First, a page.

Mahmoud Ahmadinejad





President of Iran

Mahmoud Ahmadinejad

Born Mahmoud Saborjhian, October 28, 1956, in Aradan, Iran; son of a blacksmith; married to a university lecturer; children: two sons, one daughter. Education: Iran University of Science and Technology, Ph.D., 1987.

Addresses: Home —Tehran, Iran.

Career

Served in the Islamic Revolutionary Guards, late 1980s; lecturer, Iran University of Science and Technology (IUST), c. 1989–93 and 1997–2003; appointed governor of Maku and later Khoy provinces; advisor for cultural affairs to the Minister of Culture and Higher Education, 1993; governor general of Ardabil province, 1993–97; elected mayor of Tehran, 2003; elected president of Iran, 2005.

Sidelights

Iranian voters chose Mahmoud Ahmadinejad as the country's president in June of 2005. A devout Shiite Muslim and veteran of the 1980–88 Iran-Iraq War, the former Tehran mayor had gained a reputation as a public servant known for his adherence to the stricter tenets of Islam, and he was even rumored to have participated in the 1979 seizure of the U.S. Embassy in Tehran during his younger days. During his first year as president, Ahmadinejad's plans to expand Iran's nuclear program has alarmed the Western powers. Newsweek magazine described him as "less a leader than a symbol, combining ferocious pride, militant piety, an expansive view of Iran and a narrow vision of the world that are all products of the Islamic revolution."

The son of a blacksmith, Ahmadinejad was born in 1956 in Aradan, a village on the ancient Silk Route that for centuries had carried traders back and forth from Asia to the Mediterranean world. He was one of seven children in a poor family, and when they relocated to Tehran, Iran's capital, during his infancy, they changed their name from Saborjhian, which meant "thread painter." This was one of the lowliest jobs in Iran's traditional carpet-weaving industry, but the new family moniker, Ahmadinejad, denoted "race of Muhammad" or "virtuous race."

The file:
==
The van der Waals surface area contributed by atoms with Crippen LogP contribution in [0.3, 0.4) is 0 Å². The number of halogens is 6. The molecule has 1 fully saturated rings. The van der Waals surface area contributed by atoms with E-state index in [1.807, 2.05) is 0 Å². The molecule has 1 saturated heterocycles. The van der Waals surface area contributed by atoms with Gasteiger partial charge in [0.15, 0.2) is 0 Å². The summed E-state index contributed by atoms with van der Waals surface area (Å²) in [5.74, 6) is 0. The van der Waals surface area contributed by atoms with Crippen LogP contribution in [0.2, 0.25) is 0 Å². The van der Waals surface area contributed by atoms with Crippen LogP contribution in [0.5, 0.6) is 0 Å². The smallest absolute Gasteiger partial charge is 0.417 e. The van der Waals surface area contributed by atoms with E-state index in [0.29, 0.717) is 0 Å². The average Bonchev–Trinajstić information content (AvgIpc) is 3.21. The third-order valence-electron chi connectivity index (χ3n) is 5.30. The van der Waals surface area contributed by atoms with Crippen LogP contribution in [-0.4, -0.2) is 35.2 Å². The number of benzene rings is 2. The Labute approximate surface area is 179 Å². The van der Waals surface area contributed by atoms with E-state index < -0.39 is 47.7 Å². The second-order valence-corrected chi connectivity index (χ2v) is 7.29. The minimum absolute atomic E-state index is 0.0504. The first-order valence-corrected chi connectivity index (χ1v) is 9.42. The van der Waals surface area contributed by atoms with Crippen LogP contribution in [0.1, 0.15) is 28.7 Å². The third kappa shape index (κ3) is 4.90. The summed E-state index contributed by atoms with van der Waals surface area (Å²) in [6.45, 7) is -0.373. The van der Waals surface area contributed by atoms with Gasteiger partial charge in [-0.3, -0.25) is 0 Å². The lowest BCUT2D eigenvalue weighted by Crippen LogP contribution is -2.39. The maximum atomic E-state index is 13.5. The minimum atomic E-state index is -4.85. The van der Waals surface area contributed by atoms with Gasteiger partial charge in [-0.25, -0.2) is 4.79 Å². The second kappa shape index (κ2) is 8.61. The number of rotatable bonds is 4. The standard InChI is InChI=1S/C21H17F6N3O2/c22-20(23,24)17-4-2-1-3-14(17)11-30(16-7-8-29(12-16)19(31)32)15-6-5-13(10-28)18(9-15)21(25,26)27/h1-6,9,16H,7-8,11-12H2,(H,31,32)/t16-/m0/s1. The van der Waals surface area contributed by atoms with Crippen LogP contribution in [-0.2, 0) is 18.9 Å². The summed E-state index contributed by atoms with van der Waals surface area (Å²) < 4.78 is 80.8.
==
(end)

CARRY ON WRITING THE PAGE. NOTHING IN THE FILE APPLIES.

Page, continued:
Ahmadinejad grew up in an Iran ruled over by an autocratic, pro-Western leader, Shah Mohammed Reza Pahlavi. The Shah, as he was known, had been installed after a Central Intelligence Agency-sponsored coup in 1953 that came in response to the previous government's nationalization of its oil industry, which effectively shut out U.S. and British companies. Pahlavi modernized Iran, but his schemes alienated the conservative Islamic clerics in the country, and there was growing unrest by the time Ahmadinejad reached college age.

After scoring high on a national merit exam, Ahmadinejad entered Iran University of Science and Technology (IUST) in 1976, from which he would earn a doctorate in traffic and transportation engineering and planning eleven years later. A devout Muslim from an early age, he joined other university students who were organizing in opposition to the Shah's regime, and for a time headed the Office for Strengthening Unity, a student organization. It is thought he went abroad to Lebanon in the late 1970s, as a bloody civil war raged there, and was active in Shiite groups battling for control of the country. Back in Iran, he kept a secret printing press in his family's home which he and his fellow activists used to produce leaflets denouncing the Shah. In early 1979, the Shah fled Iran, and Islamic hardliners seized control of the country in what became known as the Islamic Revolution. Later that year, a group of students stormed the U.S. Embassy and held 52 Americans hostage for the next 14 months.